In mid-April, thousands of visitors will descend upon the Pickleball Capital of the World.
The 64-court Naples Pickleball Center in East Naples Community Park will host about 2,800 professional pickleball players during the Minto US Open Pickleball Championships. About 34,000 spectators will attend during the seven-day stretch. Hotel stays, restaurant visits and other entertainment ventures during their time here will generate an estimated $13 million economic impact for Collier County.
It’s one of the top pickleball destinations in the world, but it wasn’t that long ago that this so-called pickleball capital was just a worn-down skate park and underused tennis courts.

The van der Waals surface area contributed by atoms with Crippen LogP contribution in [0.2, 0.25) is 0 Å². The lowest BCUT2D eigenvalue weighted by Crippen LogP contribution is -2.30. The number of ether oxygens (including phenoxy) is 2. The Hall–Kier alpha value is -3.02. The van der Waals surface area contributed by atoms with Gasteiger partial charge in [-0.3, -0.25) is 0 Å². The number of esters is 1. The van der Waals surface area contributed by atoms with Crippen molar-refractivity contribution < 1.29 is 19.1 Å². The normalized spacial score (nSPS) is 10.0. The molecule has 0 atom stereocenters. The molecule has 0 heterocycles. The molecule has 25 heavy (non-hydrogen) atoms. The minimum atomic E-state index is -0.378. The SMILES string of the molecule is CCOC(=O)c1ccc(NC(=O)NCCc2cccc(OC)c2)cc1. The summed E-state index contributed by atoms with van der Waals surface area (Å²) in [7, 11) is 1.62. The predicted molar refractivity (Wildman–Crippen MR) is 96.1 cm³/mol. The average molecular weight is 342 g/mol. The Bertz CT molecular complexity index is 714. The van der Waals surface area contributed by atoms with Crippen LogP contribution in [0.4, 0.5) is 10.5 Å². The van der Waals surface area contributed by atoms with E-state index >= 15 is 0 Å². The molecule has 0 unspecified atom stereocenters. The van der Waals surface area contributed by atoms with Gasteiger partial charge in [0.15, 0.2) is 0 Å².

If anything, the transformation is indicative of just how quickly this quirky-sounding sport has caught on. Pickleball is the fastest-growing sport in the country. About 4.8 million people played in 2021, according to a report from the Sports & Fitness Industry Association. That’s up about 15% from 2020.
Its success makes sense. The sport is fairly easy to pick up—think of it as a mix of tennis and ping-pong—and all you need is a racquet and a little hand-eye coordination. It’s easier on the joints than tennis, less costly than golf and able to be played outside, which is a plus during a pandemic. But it’s gone beyond just a leisure activity; it’s becoming a big business.
There are the professional circuits where pro pickleball players travel the world to compete. Investors such as Tom Brady and LeBron James have put big money into Major League Pickleball, which features 12 teams nationwide including the Florida Smash, proudly representing the Sunshine State. Locally, Naples Pickleball Center owner Bob Strommen is investing in a team in the new National Pickleball League, a 50-and-older league that will host tournaments across the country starting in June.